Patient experience has never received as much attention in health care as it does today. In a world where individuals are empowered with information – from review sites to social media networks – and a vast number of choices – primary care, urgent care, telemedicine, virtual visits, even house calls – it’s no wonder we pay close attention and invest big bucks to improve patient experience.
While the “front end” tends to be more scrutinized (from check-in to waiting room times to actual care delivery), often overlooked are “back end” functions – especially billing.
“Empathy” isn’t the first word that usually comes to mind when pursuing improvements in bill collections, but it should be. Helping patients with their bills isn’t just about getting paid. It’s about cementing customer relationships for the long term. Losing one visit of revenue is bad; losing a valued customer is worse. A “hard approach” toward bill collection should be a last resort. Instead of hounding patients about an outstanding balance, we carefully talk and listen to customers, with a goal of improving understanding of any given bill; and in doing so, improving collections and improving customer relationships.
At Austin Regional Clinic, an empathetic approach is being combined with two other important themes: one-call resolution and enabling technology. Together, they are improving patient experience – and our collections.
Bills Get Misplaced
In the shuffle of life, a bill can get lost. This is often what we find in our research into reducing bad debt, a term used for a past due payment exceeding six months. Bad debts can become very expensive to collect, especially through third-party collection agencies.
Our research shows patients usually intend to pay their bills. The reasons are understandable and sometimes our fault — they didn’t know there was an outstanding bill; they never got an answer to their questions about a bill; or they didn’t know they had bill-pay options such as payment plans.
ARC tried a third-party vendor, but ultimately brought collections back in house again after developing a clear improvement strategy and a consensus to resource the function to be successful – and it has been. No one knows and understands our patients the way we do, so no one is better qualified to work with them through the billing process.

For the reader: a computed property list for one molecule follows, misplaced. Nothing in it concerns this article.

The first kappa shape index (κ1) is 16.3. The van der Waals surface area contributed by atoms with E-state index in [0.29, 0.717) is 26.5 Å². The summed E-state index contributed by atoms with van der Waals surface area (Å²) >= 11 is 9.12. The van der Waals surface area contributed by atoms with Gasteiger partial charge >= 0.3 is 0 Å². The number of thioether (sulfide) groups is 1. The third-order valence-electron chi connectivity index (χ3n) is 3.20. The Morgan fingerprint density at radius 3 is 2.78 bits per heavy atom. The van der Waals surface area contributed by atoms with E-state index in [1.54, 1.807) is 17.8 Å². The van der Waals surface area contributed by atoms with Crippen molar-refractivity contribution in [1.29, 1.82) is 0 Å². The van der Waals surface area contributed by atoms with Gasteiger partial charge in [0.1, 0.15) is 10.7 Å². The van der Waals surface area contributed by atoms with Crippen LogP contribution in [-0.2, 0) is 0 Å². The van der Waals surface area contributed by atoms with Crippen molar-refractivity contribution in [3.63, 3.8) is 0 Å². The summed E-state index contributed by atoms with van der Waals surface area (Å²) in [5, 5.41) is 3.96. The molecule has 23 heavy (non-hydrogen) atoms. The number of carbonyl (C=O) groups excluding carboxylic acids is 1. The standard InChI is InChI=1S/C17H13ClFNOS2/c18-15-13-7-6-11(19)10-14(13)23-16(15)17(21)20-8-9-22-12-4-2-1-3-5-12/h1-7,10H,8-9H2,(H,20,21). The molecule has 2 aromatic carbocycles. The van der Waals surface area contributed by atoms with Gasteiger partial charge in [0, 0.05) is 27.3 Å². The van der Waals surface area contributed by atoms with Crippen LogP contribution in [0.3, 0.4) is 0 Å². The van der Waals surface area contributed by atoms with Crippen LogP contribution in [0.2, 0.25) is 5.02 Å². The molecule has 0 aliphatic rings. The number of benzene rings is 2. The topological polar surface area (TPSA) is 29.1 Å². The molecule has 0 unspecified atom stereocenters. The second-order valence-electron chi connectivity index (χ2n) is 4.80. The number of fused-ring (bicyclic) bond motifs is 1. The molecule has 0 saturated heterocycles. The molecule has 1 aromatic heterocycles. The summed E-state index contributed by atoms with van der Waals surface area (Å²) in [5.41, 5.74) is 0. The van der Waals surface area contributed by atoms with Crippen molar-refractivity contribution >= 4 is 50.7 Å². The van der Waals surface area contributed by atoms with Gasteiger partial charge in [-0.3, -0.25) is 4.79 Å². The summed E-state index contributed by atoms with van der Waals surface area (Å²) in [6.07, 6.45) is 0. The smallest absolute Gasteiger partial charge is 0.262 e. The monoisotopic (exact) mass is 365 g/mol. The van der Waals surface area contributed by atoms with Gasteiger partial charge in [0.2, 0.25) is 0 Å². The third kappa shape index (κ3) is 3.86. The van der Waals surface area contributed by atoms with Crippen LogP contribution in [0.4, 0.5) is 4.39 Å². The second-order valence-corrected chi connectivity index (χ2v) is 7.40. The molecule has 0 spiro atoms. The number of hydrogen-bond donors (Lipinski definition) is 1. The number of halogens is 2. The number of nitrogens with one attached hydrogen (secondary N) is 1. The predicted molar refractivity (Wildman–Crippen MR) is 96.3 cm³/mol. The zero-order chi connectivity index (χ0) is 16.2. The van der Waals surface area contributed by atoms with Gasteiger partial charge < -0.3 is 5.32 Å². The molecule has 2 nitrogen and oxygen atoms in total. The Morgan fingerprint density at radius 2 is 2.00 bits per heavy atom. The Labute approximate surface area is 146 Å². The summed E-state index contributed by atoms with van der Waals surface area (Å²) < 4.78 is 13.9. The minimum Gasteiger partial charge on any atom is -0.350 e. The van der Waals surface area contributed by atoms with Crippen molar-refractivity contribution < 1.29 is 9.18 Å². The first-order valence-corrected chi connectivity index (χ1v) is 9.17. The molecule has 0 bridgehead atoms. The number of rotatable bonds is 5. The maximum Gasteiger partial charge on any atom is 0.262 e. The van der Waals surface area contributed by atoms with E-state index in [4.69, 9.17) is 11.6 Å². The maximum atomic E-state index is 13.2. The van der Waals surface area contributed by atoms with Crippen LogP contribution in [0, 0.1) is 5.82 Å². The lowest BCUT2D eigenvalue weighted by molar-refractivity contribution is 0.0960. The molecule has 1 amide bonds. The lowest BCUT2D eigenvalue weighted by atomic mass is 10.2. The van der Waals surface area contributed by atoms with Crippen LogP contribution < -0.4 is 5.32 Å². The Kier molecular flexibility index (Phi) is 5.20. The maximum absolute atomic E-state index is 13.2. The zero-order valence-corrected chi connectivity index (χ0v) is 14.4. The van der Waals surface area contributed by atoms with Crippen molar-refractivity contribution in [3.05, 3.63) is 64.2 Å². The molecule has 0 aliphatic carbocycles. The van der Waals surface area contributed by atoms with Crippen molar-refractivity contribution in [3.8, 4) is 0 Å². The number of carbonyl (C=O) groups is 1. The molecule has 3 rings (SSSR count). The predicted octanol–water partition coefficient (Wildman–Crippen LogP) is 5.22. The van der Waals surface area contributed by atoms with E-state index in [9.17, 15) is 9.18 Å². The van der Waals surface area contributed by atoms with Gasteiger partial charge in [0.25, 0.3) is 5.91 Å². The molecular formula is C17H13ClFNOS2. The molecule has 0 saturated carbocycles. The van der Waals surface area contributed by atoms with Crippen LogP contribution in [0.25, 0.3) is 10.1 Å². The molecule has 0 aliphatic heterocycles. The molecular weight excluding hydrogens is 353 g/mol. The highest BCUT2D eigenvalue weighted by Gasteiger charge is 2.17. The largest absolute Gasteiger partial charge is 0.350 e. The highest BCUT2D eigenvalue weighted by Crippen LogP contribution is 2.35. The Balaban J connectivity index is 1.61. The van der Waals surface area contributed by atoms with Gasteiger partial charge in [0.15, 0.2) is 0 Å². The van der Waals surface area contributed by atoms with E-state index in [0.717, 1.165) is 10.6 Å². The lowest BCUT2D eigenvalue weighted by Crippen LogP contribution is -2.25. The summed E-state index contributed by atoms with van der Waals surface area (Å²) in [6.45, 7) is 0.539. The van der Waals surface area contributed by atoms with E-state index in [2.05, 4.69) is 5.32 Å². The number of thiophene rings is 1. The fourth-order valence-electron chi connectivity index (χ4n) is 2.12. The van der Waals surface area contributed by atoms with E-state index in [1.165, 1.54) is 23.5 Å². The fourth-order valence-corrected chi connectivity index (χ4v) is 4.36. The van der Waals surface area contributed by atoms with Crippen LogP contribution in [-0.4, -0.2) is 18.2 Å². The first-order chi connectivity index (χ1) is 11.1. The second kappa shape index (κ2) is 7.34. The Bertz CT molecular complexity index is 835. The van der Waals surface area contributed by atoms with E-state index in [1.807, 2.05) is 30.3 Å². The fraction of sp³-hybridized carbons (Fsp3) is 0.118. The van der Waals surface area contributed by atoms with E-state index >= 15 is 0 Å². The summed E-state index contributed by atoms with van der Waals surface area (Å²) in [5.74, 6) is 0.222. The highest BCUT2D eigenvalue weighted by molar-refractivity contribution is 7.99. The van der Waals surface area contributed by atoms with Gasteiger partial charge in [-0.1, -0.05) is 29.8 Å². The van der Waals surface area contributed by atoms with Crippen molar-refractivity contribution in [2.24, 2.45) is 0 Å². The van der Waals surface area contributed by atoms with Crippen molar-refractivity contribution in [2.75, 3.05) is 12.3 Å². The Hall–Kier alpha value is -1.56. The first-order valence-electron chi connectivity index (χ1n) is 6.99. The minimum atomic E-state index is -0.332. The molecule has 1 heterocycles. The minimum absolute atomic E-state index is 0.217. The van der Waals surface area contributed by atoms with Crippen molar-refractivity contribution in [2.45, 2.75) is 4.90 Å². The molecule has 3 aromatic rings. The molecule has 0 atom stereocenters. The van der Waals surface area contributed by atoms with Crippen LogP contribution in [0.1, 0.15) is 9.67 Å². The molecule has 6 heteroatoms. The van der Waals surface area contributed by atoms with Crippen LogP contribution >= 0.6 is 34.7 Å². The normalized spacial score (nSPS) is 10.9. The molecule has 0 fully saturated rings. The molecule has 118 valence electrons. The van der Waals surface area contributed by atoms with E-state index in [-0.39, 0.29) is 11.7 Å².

Avoiding Customer Ping Pong
It seems like everyone has had this experience: calling a company with a question, then being connected (and put on hold) with two or three other people before getting your question answered … partially, many minutes or maybe hours later. This is customer ping pong – and it doesn’t feel good on either side.
We learned the hard way that increased patient billing complaints also lead to high employee turnover within our billing operations. Implementing a one-call resolution approach eliminates “phone tree fatigue,” leading to happier patients and a happier, more fulfilled customer service staff.
It is a lot of work. At ARC, we engaged in six months of customer service and technical training to ensure billing team members could answer nearly all questions that come up or have the right resources at their fingertips. We continue to provide training to maintain the culture of service.
This in-depth training led to an important, additional benefit: less billing team turnover. Retaining these employees makes extra training an investment, not a sunk cost, and saves ARC money.
Like the saying goes, you can’t go cheap and win. Implementing more online options for invoices and payments is a costly endeavor, but it’s paying off for ARC. In just six months, we went from zero to 24 percent of payments coming in online.
Patients see it as a convenience; less staff time is needed; and the online platform can be used simultaneously for communications and marketing while giving patients greater control of their ARC accounts.
Attention to back-end patient experience pays off – not only by successfully resolving bill collections, but in empathetically addressing patient concerns and keeping them as paying customers over the long term.
Ted Matthews, MBA, CPA, CGMA, is Austin Regional Clinic’s Chief Financial Officer.